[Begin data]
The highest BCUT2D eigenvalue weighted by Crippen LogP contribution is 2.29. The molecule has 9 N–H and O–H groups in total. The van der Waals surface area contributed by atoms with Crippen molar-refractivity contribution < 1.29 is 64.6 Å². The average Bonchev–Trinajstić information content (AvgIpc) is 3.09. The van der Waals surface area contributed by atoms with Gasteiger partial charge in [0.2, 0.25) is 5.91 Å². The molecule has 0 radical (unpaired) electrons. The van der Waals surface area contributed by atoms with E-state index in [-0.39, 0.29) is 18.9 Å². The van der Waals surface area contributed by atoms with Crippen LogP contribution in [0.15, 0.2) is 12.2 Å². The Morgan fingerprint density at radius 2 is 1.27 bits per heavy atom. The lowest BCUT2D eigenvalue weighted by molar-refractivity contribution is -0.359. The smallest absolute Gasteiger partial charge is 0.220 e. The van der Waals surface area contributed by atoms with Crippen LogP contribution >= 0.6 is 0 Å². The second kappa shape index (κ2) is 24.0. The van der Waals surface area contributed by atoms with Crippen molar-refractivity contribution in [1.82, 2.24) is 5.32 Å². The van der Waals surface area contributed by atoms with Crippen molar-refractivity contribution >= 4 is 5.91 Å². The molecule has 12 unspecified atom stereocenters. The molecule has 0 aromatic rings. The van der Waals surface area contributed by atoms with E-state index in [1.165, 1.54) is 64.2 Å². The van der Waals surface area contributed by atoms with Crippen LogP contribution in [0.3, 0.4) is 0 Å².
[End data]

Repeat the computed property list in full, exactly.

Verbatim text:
The highest BCUT2D eigenvalue weighted by Crippen LogP contribution is 2.29. The molecule has 9 N–H and O–H groups in total. The van der Waals surface area contributed by atoms with Crippen molar-refractivity contribution < 1.29 is 64.6 Å². The average Bonchev–Trinajstić information content (AvgIpc) is 3.09. The van der Waals surface area contributed by atoms with Gasteiger partial charge in [0.2, 0.25) is 5.91 Å². The molecule has 0 radical (unpaired) electrons. The van der Waals surface area contributed by atoms with E-state index in [-0.39, 0.29) is 18.9 Å². The van der Waals surface area contributed by atoms with Crippen LogP contribution in [0.15, 0.2) is 12.2 Å². The Morgan fingerprint density at radius 2 is 1.27 bits per heavy atom. The lowest BCUT2D eigenvalue weighted by molar-refractivity contribution is -0.359. The smallest absolute Gasteiger partial charge is 0.220 e. The van der Waals surface area contributed by atoms with Crippen LogP contribution >= 0.6 is 0 Å². The second kappa shape index (κ2) is 24.0. The van der Waals surface area contributed by atoms with Crippen molar-refractivity contribution in [1.82, 2.24) is 5.32 Å². The van der Waals surface area contributed by atoms with Crippen molar-refractivity contribution >= 4 is 5.91 Å². The molecule has 12 unspecified atom stereocenters. The molecule has 0 aromatic rings. The van der Waals surface area contributed by atoms with E-state index in [1.165, 1.54) is 64.2 Å². The van der Waals surface area contributed by atoms with Crippen LogP contribution in [0.3, 0.4) is 0 Å².